When something new hits the scene, I’m often reminded of the Gartner hype cycle chart:
You can look at everything from the initial web 1.0 dreams that today are actually happening because we went from 100mm online users to a couple of billion. Or look at the medical fields and where we were with artificial limbs 30 years ago, and today’s amazing offerings.
So in that context, I think VR (virtual reality) might be hitting that “Slope of Enlightenment”.
In the early and mid 90s it was all about VR for gaming, military simulations, and I even remember seeing a demo for a shopping experience. There was a big bush for a 3D HTML called VRML that I worked on a bit for some clients, and Netscape bought a company called Paper Software that had a VRML browser plug-in. People were talking about how the Star Trek holodeck was around the corner. But quickly VR and the overall idea faded from the conversation.
Fast forward 20 years and quietly some cool stuff has been happening. A kickstarter project, Oculus Rift, looked to raise $250K for a developer VR kit, and received over $2mm when John Carmack gave it his unofficial blessing. CHeck out this video below:
Then this evening I was reading over on Tom’s Hardware this hands-over review:
“Holy $#!+,” I blurted after the Oculus Rift VR goggles were slapped on my face. It had nothing to do with the device’s physical aspect – the Oculus Rift was surprisingly light on my head despite its bulky appearance. I just didn’t expect to see what my eyes were sending to my brain, and everyone in the dark room laughed at my sudden outburst.
I would have said more, but I found myself a little speechless thereafter, lost wandering the streets of the Epic Citadel demo. I knew the experience would be awesomely cool, but I didn’t expect to still be talking about it a week later to everyone I know.
If you were there when id Software and 3Dfx changed PC gaming, then you might know what’s coming for you. At the time, John Carmack and his gang turned the grainy, pixilated polygon-based world of 1996’s Quake into a super-smooth environment with believable lighting effects. Heck, I can’t even remember Quake without GPU support now, but I remember cursing the moment I saw what the difference dedicated hardware support made.
This will likely be the very reaction every PC gamer will have when they use the Oculus Rift. In the private demo held by the Oculus team, I was seated in a chair and given a gamepad. The goggles were placed on my head and I was asked to look up, look down, look left, look right, and then look over my shoulder for calibration. That’s right: you can see whatever is behind you without having to turn your virtual body.
So looks like it’s perhaps time to start paying attention to this field again 🙂
4 thoughts on “Time to look at VR again ?”
I had no idea you worked on/with VRML. I was on IE at the time and remember being pitched on it as the future, along with HotSauce (do you remember this? http://en.wikipedia.org/wiki/HotSauce) and tons of other TWFD (things with flashy demos) that never earned much attention. There were a lot of “3D is the next generation” things back then.
The best advice I ever heard about evaluating things like this is just to ask the person pitching it for one single example where the new thing is better than the old thing, validated by users of the old thing. Few pitches do this – many inventors fail to think this way, of targeting their idea to prove its value in the small. I remember the VRML folks didn’t – they had their demos and never found anyone interested in partnering with them. Never had a testimonal of someone with a problem they wanted solved that VRML or whatever solved for them. People who think of themselves as big thinkers often suck at recognizing nothing changes everything all at once. It’s one specific person, company, or group solving a problem that convinces other people to even give it a try – that’s more convincing than any demo can ever be.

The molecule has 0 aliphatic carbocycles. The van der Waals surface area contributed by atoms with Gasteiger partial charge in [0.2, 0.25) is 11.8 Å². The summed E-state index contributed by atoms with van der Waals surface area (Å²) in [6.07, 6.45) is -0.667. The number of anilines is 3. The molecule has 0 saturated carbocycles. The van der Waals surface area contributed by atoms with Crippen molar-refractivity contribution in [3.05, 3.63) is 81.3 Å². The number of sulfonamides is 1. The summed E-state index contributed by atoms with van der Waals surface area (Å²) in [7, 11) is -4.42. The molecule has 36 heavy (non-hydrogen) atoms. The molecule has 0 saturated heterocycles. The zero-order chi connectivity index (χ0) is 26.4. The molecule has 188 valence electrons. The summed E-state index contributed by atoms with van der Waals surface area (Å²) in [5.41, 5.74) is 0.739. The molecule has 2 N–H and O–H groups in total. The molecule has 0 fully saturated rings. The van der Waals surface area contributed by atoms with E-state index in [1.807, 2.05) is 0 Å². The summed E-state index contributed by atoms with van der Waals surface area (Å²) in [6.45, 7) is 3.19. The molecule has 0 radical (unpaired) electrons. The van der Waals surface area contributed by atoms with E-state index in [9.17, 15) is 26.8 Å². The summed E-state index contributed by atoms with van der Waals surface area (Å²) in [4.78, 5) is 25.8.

Gaming, as the review you quote mentioned, is the natural first home for VR. The Wii and Kinect all validate consumers are willing to try new UI models under the guise of entertainment. But the challenge there is new devices have to come with games that make the new thing pay off + the new devices have to fit the $200/$400 price point of home entertainment devices. When you see Oculus or whoever partnering with a game design company (or vice versa), then you’ll know something with momentum might be afoot, as the game designers and their bosses see a match of opportunity and profit.
Subjectively, VR always makes me consider the uncanny valley. A more virtual experience might not necessarily be more enjoyable or more fun. It might be, but there might also be something about how cognitive perception works that makes looking at a 60″ Hi-def TV with 5.1 surround sound the optimal environment for many kinds of games/experiences.
Oh ya, HotSauce was hot 🙂
All really good points.
Gaming is interesting, because those of us who played games 25-30 years ago on 13″ TVs or at the arcades, remember the games being super fun and pretty immersive. So it’s really about the experience & the entertainment value — not the tech. And the Wii proved that recently as well.
But there is something about VR, about being 100% in the game, about the idea that you don’t need a game controller to control your movements or at least your POV — that makes it super compelling and I think will eventually catch on. That plus the fact that John Carmack is getting excited about something means we should pay attention.
Compelling video and commentary. We may well be at that take-off point and it could go well beyond gaming to living life in a mixed “real-virtual” world.
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